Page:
In a post-pandemic world where resources are few and need is great, impact is the galvanizing force.
What does this moment ask from us? I’m sure I’m not the only one who feels torn between longing for the return of familiarity and owning up to the change we know in our hearts is needed. On one hand, the joy and relief of being able to return to playing concerts for audiences is an incredible antidote to the vast strain and stress of the past year, which has extracted such a steep toll on the mental health of many across our field. Personally, I can’t wait to sit in close proximity to 2,000 of my best friends and experience together the magic of 100 musicians playing together. But I’m anxious that after what we’ve been through, so many of the assumptions we have long made about orchestras, the music they play, the people who are included, and the traditions they enshrine, will feel even more deeply in need of renovation than they did before. And I don’t want the adrenaline flooding our nervous systems as those first notes sound to inure us to the opportunity to think differently.
At every turn, we must ask ourselves: “What decision are we making, why are we making it, what’s our purpose, who benefits, and who isn’t here?”
Over the past decade, many orchestras’ mission statements have quietly transformed from descriptions of musical activity to aspirational statements about intended impact, as they consider their broader role in their communities, in civic life, and in society. Never has there been more need for every decision in our sphere of influence to be driven by a focus on what we mean, not what we do. In a post-pandemic world where resources are few and need is great, impact is the galvanizing force. Every concert presented, every community engagement, every audition, every staff vacancy, every educational engagement, every board nomination, every tour, every recording, is an opportunity to ask ourselves: “What decision are we making, why are we making it, what’s our purpose, who benefits, and who isn’t here?”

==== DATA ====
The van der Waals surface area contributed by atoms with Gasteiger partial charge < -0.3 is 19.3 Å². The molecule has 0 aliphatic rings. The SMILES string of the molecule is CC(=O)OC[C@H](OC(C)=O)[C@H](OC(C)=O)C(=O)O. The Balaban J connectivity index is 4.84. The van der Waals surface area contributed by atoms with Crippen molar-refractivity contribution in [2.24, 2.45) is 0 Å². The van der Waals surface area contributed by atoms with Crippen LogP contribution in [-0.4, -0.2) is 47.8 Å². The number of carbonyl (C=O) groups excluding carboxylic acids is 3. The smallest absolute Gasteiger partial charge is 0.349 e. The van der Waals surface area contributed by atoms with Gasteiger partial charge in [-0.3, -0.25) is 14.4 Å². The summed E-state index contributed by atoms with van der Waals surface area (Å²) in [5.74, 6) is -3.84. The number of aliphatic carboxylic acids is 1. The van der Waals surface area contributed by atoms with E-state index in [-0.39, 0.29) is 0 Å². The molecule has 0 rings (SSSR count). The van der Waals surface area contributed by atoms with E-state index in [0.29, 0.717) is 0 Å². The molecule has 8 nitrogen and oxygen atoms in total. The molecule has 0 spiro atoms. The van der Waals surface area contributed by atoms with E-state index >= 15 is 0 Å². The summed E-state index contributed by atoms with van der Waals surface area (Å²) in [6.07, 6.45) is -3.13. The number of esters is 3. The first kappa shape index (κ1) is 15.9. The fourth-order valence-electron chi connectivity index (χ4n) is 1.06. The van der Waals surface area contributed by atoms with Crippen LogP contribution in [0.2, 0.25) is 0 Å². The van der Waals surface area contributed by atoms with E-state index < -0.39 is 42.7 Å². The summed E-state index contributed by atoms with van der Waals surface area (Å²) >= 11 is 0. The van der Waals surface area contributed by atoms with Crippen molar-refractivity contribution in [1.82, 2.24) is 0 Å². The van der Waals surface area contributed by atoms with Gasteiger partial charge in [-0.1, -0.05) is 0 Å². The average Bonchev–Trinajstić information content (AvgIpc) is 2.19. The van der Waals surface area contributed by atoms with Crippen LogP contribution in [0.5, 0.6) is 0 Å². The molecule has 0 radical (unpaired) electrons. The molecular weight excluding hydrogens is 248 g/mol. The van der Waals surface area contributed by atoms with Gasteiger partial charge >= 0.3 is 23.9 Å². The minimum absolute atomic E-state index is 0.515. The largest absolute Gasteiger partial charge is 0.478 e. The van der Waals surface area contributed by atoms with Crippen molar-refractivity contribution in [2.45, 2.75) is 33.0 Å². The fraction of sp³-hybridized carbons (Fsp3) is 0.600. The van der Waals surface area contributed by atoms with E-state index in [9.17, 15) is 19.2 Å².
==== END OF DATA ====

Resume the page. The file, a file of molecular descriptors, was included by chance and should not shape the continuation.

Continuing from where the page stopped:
Many orchestras’ mission statements have transformed from descriptions of activity to aspirational statements about impact, as they consider their roles in communities, civic life, and society.
So as the complex machinery of orchestras starts spooling up again after this enforced hiatus, let’s prepare ourselves for a roller-coaster ride: the physical thrill of the sound of a live orchestra, the joy of a musical phrase that’s as familiar as an old friend, the pleasure of reflecting on a concert over a drink with loved ones—and the deep jolt of uncertainty as we embark on the process of adapting to a world that has aged disproportionately to the actual number of months passed. Time to raise a glass to survival and resilience, enjoy the moment, let the emotion flow—and fasten our seatbelts!
This article originally appeared in the Summer 2021 issue of Symphony magazine.